LAB 2 : Overview of Elastic SIEM
LAB 3 : Hunt the artifacts
LAB 4 : Using the Detection Engine
LAB 5 : Using Cases for collaborative incident response
Visibility In The Clouds: Introducing a New Open Source Tool for Cloud Security
Ilia Rabinovich, Adversarial Tactics Team Leader, Sygnia & Oleg Lerner, Cyber Security Expert, Sygnia
The accelerated transition to cloud services and the rising adoption of cloud hybrid architecture is being leveraged by threat actors, who are both targeting cloud environments and weaponizing them as an attacking surface. On-premise misconfigurations and vulnerabilities have been replaced with new risks and attack paths which abuse cloud and cross-platform connectivity. In this session, the Sygnia team will discuss a few of the major trends in cloud environment attacks and present a new open-source tool, designed to support rapid visualization and the identification of potential attack paths in cloud environments.
Offensive Embedded Exploitation : Getting Your hands dirty with Hardware Hacking and Firmware Analysis
kaustubh Padwad, Security Researcher & Arun Mane, Founder and Director, Amynasec Labs LLP
The world is moving towards smart culture everything nowadays is smart, and mostly all are those smart devices are basically embedded devices with internet connectivity or some provision to connect with the internet. Since these devices are booming in the market this also tempting lots of people/groups for hacking.
In this 1 hour talk we will discuss how to test the embedded/IoT devices, it would give you a methodology for assessment, how to extract firmware from storage chipset with help of Hardware Testing, how to perform firmware analysis, identifying vulnerable components, basic approach for reverse-engineering the binaries to discover potential remote code execution, memory corruption vulnerabilities by looking for native vulnerable functions in C or bad implementation of functions like System, popen, pclose etc.
After conducting static analysis, firmware analysis we will move towards a dynamic testing approach which includes web application testing, Underlying OS security testing, identifying vulnerabilities and misconfiguration in the device. At last, we will move towards fuzzing the device via web application parameters and installing an appropriate debugger on the device to identify memory corruption vulnerabilities.
Payload delivery for initial access in Red Team engagement and Adversary Simulation
Jean Marie Bourbon, Head of Forensics & Offensive Security Dept., POST Luxembourg
Old Still Cool: Classic SE formats merge for high complex context in three peculiar tales
Daniel Isler, Sr Social Engineer Pentester, Dreamlab Technologies
Obtaining access and sensitive information of critical and high awareness areas through the combination of classic formats of Social Engineering attacks.
Controls and filters advance according to market demands and it is becoming increasingly difficult to perform generic phishing simulations with a considerable scope, without these being rejected by security systems, reaching the spam mailbox or alerting security filters and preventing the integrated display of malicious mail.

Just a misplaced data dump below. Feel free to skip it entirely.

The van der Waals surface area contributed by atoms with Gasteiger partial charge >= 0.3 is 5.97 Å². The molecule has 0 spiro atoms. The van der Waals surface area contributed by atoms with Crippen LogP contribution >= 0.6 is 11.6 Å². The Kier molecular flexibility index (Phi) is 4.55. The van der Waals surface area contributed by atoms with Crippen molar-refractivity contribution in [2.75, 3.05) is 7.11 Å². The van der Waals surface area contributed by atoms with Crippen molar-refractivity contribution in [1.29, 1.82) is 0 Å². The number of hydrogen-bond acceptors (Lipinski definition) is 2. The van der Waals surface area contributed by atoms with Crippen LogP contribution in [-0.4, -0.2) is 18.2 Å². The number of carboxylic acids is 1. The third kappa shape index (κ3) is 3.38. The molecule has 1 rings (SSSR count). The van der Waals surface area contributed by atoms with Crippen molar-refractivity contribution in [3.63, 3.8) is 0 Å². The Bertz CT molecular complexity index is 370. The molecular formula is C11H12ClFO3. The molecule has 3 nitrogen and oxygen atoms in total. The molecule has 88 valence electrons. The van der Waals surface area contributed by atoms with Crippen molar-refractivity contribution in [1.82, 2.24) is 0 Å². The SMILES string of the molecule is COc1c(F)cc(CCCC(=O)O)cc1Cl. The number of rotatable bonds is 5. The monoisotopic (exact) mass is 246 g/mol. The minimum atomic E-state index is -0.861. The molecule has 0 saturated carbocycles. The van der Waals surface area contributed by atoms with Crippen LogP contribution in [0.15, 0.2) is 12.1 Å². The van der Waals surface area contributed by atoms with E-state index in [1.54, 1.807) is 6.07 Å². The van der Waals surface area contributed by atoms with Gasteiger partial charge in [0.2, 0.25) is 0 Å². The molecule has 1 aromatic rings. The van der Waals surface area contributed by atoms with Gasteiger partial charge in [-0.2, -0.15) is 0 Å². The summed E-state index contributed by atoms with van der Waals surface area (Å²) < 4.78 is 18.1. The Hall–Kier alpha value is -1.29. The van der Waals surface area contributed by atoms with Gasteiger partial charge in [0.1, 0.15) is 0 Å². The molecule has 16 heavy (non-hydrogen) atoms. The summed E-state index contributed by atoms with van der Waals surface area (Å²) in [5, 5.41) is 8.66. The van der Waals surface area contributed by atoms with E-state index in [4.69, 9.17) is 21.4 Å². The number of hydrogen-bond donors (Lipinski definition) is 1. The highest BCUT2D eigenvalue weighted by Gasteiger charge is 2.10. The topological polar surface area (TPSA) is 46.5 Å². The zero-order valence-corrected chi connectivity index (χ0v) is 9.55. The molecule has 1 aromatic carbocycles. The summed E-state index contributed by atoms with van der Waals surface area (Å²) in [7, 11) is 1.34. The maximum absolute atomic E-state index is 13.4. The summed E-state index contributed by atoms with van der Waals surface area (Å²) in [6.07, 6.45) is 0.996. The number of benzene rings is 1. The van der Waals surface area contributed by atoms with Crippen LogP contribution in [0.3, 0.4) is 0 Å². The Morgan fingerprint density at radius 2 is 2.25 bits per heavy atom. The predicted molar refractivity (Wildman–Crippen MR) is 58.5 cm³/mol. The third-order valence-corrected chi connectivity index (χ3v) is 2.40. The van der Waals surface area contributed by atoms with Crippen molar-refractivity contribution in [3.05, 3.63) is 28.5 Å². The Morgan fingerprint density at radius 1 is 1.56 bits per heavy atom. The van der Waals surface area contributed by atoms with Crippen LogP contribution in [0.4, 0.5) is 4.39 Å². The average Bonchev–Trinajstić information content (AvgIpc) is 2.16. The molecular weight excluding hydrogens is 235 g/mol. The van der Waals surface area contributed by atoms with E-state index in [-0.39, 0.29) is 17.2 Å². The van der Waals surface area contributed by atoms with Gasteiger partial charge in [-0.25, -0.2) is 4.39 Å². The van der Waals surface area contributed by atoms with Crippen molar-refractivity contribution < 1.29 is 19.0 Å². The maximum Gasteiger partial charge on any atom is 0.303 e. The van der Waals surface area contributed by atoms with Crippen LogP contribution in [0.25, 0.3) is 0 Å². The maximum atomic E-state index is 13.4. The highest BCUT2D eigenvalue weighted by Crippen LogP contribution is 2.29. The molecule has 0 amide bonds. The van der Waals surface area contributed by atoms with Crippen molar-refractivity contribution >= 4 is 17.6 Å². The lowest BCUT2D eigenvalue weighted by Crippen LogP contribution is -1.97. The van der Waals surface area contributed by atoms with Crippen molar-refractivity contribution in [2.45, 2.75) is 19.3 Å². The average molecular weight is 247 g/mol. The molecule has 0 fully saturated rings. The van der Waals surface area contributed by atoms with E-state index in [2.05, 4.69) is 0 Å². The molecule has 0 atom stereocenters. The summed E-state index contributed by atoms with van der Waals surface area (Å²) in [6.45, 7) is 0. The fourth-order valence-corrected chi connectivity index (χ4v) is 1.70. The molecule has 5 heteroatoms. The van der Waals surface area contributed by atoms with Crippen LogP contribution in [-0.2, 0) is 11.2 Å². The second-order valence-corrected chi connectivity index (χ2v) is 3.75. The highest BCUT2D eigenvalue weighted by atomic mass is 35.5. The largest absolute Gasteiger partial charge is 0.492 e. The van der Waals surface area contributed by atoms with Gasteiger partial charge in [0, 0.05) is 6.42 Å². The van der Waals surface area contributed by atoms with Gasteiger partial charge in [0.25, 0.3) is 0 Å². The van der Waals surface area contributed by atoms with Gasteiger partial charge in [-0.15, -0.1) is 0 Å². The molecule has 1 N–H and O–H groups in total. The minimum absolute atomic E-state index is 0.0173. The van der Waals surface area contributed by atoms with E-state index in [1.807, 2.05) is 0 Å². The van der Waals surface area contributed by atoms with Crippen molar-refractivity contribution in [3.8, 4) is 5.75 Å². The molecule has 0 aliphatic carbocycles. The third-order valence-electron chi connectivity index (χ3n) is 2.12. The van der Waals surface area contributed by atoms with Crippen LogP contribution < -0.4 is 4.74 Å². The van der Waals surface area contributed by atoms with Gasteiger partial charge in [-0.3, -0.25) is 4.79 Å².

How to bypass an antivirus in a service under a black box format? How to bypass firewalls so that systems can be accessed without being stopped? Is it necessary to go unnoticed? As a unit we have specialized in the last five years in the development of pretexting, persuasion techniques and extremely particular and effective simulation scenarios.
This paper presents 3 cases of mergers of classic Social Engineering formats united under concepts that we call Physical Spear Phishing and Vishing Web Scam. The physical-digital tools and techniques used for the realization of objectives will be explained. One of the first difficulties we have in SE services is the short time we have in relation to an organized criminal band. They manage to carry out effective attacks after periods of six to twelve months of research and testing. We only have 5 to 10 days for the entire project: Information gathering, execution and reporting. So, trying to replicate the real-time flow of an attack’s entirety is unworkable and trying to emulate it in such a narrow time only yields results that are not close to reality, thus generating false security in the collaborators involved in the simulation.
For this we were obliged to look for processes and techniques that would place us in a realistic scenario of high reach.
Red Team Village Organizing Crew
Red Team Village (https://redteamvillage.org) is a community driven combat readiness platform for Adversarial attack simulation, Red teaming tactics and Offensive security operations. This community is managed by a group of cyber security and red team tactics enthusiasts. A red teamer needs to be skilled in every aspect of Adversarial Simulation and offensive security operations. We can consider this as a platform to share tactics, techniques, and tools related to various domains of adversarial attack simulation.
We have been organizing workshops, talks, demonstrations, open discussions, Capture the flag challenges (CTF) and other exercises at Cyber Security conferences for the past 4 years. We do design real life corporate CTF scenarios with the same network architecture and defensive mechanisms used by the organizations. The CTF players needs to do the red teaming against this infrastructure which protected and monitored by Blue teams. This village welcomes Red teams, Blue teams and Purple teams. Blue teams get to know the attack tactics used by the adversaries, and Red teams get to learn the security monitoring/detection techniques used by the SoC teams. A collaborative purple teaming culture can be cultivated.
We have organized more than 10 villages (Talks, CTF and training) along with cyber security conferences such as Nullcon, c0c0n, OWASP, DEFCON Group Trivandrum etc